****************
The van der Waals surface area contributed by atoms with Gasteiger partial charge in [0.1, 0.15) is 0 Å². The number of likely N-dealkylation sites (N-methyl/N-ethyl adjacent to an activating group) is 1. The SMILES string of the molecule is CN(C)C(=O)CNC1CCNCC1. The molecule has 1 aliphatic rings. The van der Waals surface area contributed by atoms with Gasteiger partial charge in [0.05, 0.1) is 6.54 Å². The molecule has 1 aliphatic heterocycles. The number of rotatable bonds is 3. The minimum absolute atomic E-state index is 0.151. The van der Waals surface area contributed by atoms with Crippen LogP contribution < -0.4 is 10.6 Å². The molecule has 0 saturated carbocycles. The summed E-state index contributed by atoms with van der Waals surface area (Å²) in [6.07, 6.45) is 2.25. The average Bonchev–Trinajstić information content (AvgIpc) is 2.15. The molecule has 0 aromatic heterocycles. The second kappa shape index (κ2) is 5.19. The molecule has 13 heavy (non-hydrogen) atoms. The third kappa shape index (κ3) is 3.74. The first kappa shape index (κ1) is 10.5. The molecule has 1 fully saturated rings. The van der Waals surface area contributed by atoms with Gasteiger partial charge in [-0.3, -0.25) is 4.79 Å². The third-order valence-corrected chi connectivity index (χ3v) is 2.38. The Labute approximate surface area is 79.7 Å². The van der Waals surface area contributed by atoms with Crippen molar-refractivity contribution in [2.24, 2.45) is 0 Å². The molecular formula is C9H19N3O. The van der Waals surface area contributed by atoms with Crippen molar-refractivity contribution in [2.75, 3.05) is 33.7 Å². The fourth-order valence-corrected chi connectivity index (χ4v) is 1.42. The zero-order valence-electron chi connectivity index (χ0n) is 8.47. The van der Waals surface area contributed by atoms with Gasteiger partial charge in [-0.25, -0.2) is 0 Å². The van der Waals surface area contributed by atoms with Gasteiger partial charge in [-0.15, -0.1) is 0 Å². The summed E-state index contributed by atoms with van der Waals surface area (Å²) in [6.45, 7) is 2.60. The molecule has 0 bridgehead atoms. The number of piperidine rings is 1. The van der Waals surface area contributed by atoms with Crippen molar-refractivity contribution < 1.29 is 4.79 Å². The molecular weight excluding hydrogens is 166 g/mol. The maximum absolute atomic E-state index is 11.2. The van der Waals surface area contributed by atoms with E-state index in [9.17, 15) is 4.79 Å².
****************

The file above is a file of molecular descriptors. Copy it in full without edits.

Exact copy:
The van der Waals surface area contributed by atoms with Gasteiger partial charge in [0.1, 0.15) is 0 Å². The number of likely N-dealkylation sites (N-methyl/N-ethyl adjacent to an activating group) is 1. The SMILES string of the molecule is CN(C)C(=O)CNC1CCNCC1. The molecule has 1 aliphatic rings. The van der Waals surface area contributed by atoms with Gasteiger partial charge in [0.05, 0.1) is 6.54 Å². The molecule has 1 aliphatic heterocycles. The number of rotatable bonds is 3. The minimum absolute atomic E-state index is 0.151. The van der Waals surface area contributed by atoms with Crippen LogP contribution < -0.4 is 10.6 Å². The molecule has 0 saturated carbocycles. The summed E-state index contributed by atoms with van der Waals surface area (Å²) in [6.07, 6.45) is 2.25. The average Bonchev–Trinajstić information content (AvgIpc) is 2.15. The molecule has 0 aromatic heterocycles. The second kappa shape index (κ2) is 5.19. The molecule has 13 heavy (non-hydrogen) atoms. The third kappa shape index (κ3) is 3.74. The first kappa shape index (κ1) is 10.5. The molecule has 1 fully saturated rings. The van der Waals surface area contributed by atoms with Gasteiger partial charge in [-0.3, -0.25) is 4.79 Å². The third-order valence-corrected chi connectivity index (χ3v) is 2.38. The Labute approximate surface area is 79.7 Å². The van der Waals surface area contributed by atoms with Crippen molar-refractivity contribution in [2.24, 2.45) is 0 Å². The molecular formula is C9H19N3O. The van der Waals surface area contributed by atoms with Crippen molar-refractivity contribution in [2.75, 3.05) is 33.7 Å². The fourth-order valence-corrected chi connectivity index (χ4v) is 1.42. The zero-order valence-electron chi connectivity index (χ0n) is 8.47. The van der Waals surface area contributed by atoms with Gasteiger partial charge in [-0.25, -0.2) is 0 Å². The van der Waals surface area contributed by atoms with Gasteiger partial charge in [-0.15, -0.1) is 0 Å². The summed E-state index contributed by atoms with van der Waals surface area (Å²) in [6.45, 7) is 2.60. The molecule has 0 bridgehead atoms. The number of piperidine rings is 1. The van der Waals surface area contributed by atoms with Crippen molar-refractivity contribution < 1.29 is 4.79 Å². The molecular weight excluding hydrogens is 166 g/mol. The maximum absolute atomic E-state index is 11.2. The van der Waals surface area contributed by atoms with E-state index in [9.17, 15) is 4.79 Å².